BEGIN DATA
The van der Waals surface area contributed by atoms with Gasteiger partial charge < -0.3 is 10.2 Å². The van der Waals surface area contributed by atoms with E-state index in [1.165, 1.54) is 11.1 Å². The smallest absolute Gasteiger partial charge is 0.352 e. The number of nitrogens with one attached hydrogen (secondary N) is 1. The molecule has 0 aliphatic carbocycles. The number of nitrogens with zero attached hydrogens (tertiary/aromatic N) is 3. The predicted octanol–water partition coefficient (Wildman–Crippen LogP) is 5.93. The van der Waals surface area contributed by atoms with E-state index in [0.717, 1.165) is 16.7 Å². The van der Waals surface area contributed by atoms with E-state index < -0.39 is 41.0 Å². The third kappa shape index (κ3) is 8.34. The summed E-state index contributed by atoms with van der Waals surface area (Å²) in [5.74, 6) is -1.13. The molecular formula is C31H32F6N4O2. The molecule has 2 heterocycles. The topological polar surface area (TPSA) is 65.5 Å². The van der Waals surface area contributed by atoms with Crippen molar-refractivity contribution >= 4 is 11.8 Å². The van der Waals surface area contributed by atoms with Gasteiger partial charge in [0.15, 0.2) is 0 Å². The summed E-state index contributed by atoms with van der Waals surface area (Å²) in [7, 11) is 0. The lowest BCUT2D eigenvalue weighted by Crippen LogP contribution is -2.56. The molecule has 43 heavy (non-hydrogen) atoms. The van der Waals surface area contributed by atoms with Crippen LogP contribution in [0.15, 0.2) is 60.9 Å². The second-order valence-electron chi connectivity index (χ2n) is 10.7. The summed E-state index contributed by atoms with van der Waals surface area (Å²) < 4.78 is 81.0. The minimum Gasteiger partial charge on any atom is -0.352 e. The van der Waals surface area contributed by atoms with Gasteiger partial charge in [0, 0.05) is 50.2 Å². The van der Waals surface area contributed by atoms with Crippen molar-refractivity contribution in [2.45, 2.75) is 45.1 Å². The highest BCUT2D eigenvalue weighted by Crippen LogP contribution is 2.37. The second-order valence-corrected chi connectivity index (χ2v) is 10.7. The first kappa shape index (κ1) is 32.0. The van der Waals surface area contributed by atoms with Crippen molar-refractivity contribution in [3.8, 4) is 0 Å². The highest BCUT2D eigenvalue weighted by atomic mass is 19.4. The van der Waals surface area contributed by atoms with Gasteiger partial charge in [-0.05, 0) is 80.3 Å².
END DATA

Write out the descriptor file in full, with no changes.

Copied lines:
The van der Waals surface area contributed by atoms with Gasteiger partial charge < -0.3 is 10.2 Å². The van der Waals surface area contributed by atoms with E-state index in [1.165, 1.54) is 11.1 Å². The smallest absolute Gasteiger partial charge is 0.352 e. The number of nitrogens with one attached hydrogen (secondary N) is 1. The molecule has 0 aliphatic carbocycles. The number of nitrogens with zero attached hydrogens (tertiary/aromatic N) is 3. The predicted octanol–water partition coefficient (Wildman–Crippen LogP) is 5.93. The van der Waals surface area contributed by atoms with E-state index in [0.717, 1.165) is 16.7 Å². The van der Waals surface area contributed by atoms with E-state index < -0.39 is 41.0 Å². The third kappa shape index (κ3) is 8.34. The summed E-state index contributed by atoms with van der Waals surface area (Å²) in [5.74, 6) is -1.13. The molecular formula is C31H32F6N4O2. The molecule has 2 heterocycles. The topological polar surface area (TPSA) is 65.5 Å². The van der Waals surface area contributed by atoms with Crippen molar-refractivity contribution >= 4 is 11.8 Å². The van der Waals surface area contributed by atoms with Gasteiger partial charge in [0.15, 0.2) is 0 Å². The summed E-state index contributed by atoms with van der Waals surface area (Å²) in [7, 11) is 0. The lowest BCUT2D eigenvalue weighted by Crippen LogP contribution is -2.56. The molecule has 43 heavy (non-hydrogen) atoms. The van der Waals surface area contributed by atoms with Crippen LogP contribution in [0.15, 0.2) is 60.9 Å². The second-order valence-electron chi connectivity index (χ2n) is 10.7. The summed E-state index contributed by atoms with van der Waals surface area (Å²) < 4.78 is 81.0. The minimum Gasteiger partial charge on any atom is -0.352 e. The van der Waals surface area contributed by atoms with Gasteiger partial charge in [0, 0.05) is 50.2 Å². The van der Waals surface area contributed by atoms with Crippen molar-refractivity contribution in [2.45, 2.75) is 45.1 Å². The highest BCUT2D eigenvalue weighted by Crippen LogP contribution is 2.37. The second-order valence-corrected chi connectivity index (χ2v) is 10.7. The first kappa shape index (κ1) is 32.0. The van der Waals surface area contributed by atoms with Crippen molar-refractivity contribution in [3.8, 4) is 0 Å². The highest BCUT2D eigenvalue weighted by atomic mass is 19.4. The van der Waals surface area contributed by atoms with Gasteiger partial charge in [-0.05, 0) is 80.3 Å².